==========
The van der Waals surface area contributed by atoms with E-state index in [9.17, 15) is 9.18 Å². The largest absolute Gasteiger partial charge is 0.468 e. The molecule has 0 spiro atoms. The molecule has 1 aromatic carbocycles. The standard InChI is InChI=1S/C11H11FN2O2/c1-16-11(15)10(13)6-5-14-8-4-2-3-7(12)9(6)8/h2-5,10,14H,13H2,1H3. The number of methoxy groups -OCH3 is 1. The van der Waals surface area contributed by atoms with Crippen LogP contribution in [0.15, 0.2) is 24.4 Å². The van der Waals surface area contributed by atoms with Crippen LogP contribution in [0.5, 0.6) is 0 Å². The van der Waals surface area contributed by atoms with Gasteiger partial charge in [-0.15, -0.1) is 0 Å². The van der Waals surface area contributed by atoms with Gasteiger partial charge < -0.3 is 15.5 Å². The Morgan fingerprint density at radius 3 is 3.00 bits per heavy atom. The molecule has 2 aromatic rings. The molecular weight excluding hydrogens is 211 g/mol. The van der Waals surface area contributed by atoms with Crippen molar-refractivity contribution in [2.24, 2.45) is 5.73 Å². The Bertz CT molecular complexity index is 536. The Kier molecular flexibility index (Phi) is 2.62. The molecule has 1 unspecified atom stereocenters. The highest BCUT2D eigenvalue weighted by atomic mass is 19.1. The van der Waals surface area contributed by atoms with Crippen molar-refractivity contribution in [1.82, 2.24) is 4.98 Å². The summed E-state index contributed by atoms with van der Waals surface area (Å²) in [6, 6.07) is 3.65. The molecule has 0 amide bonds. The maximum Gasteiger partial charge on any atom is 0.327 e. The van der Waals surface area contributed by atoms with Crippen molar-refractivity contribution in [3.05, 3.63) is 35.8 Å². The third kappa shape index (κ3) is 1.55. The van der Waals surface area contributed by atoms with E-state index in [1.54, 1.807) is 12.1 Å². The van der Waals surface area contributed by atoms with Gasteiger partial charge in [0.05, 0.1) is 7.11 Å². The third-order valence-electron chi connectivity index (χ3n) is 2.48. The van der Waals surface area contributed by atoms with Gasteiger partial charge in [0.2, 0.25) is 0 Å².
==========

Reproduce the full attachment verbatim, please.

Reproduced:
The van der Waals surface area contributed by atoms with E-state index in [9.17, 15) is 9.18 Å². The largest absolute Gasteiger partial charge is 0.468 e. The molecule has 0 spiro atoms. The molecule has 1 aromatic carbocycles. The standard InChI is InChI=1S/C11H11FN2O2/c1-16-11(15)10(13)6-5-14-8-4-2-3-7(12)9(6)8/h2-5,10,14H,13H2,1H3. The number of methoxy groups -OCH3 is 1. The van der Waals surface area contributed by atoms with Crippen LogP contribution in [0.15, 0.2) is 24.4 Å². The van der Waals surface area contributed by atoms with Crippen LogP contribution in [0.5, 0.6) is 0 Å². The van der Waals surface area contributed by atoms with Gasteiger partial charge in [-0.15, -0.1) is 0 Å². The van der Waals surface area contributed by atoms with Gasteiger partial charge < -0.3 is 15.5 Å². The Morgan fingerprint density at radius 3 is 3.00 bits per heavy atom. The molecule has 2 aromatic rings. The molecular weight excluding hydrogens is 211 g/mol. The van der Waals surface area contributed by atoms with Crippen molar-refractivity contribution in [2.24, 2.45) is 5.73 Å². The Bertz CT molecular complexity index is 536. The Kier molecular flexibility index (Phi) is 2.62. The molecule has 1 unspecified atom stereocenters. The highest BCUT2D eigenvalue weighted by atomic mass is 19.1. The van der Waals surface area contributed by atoms with Crippen molar-refractivity contribution in [1.82, 2.24) is 4.98 Å². The summed E-state index contributed by atoms with van der Waals surface area (Å²) in [6, 6.07) is 3.65. The molecule has 0 amide bonds. The maximum Gasteiger partial charge on any atom is 0.327 e. The van der Waals surface area contributed by atoms with Crippen molar-refractivity contribution in [3.05, 3.63) is 35.8 Å². The third kappa shape index (κ3) is 1.55. The van der Waals surface area contributed by atoms with E-state index in [1.54, 1.807) is 12.1 Å². The van der Waals surface area contributed by atoms with Gasteiger partial charge in [0.05, 0.1) is 7.11 Å². The third-order valence-electron chi connectivity index (χ3n) is 2.48. The van der Waals surface area contributed by atoms with Gasteiger partial charge in [0.2, 0.25) is 0 Å².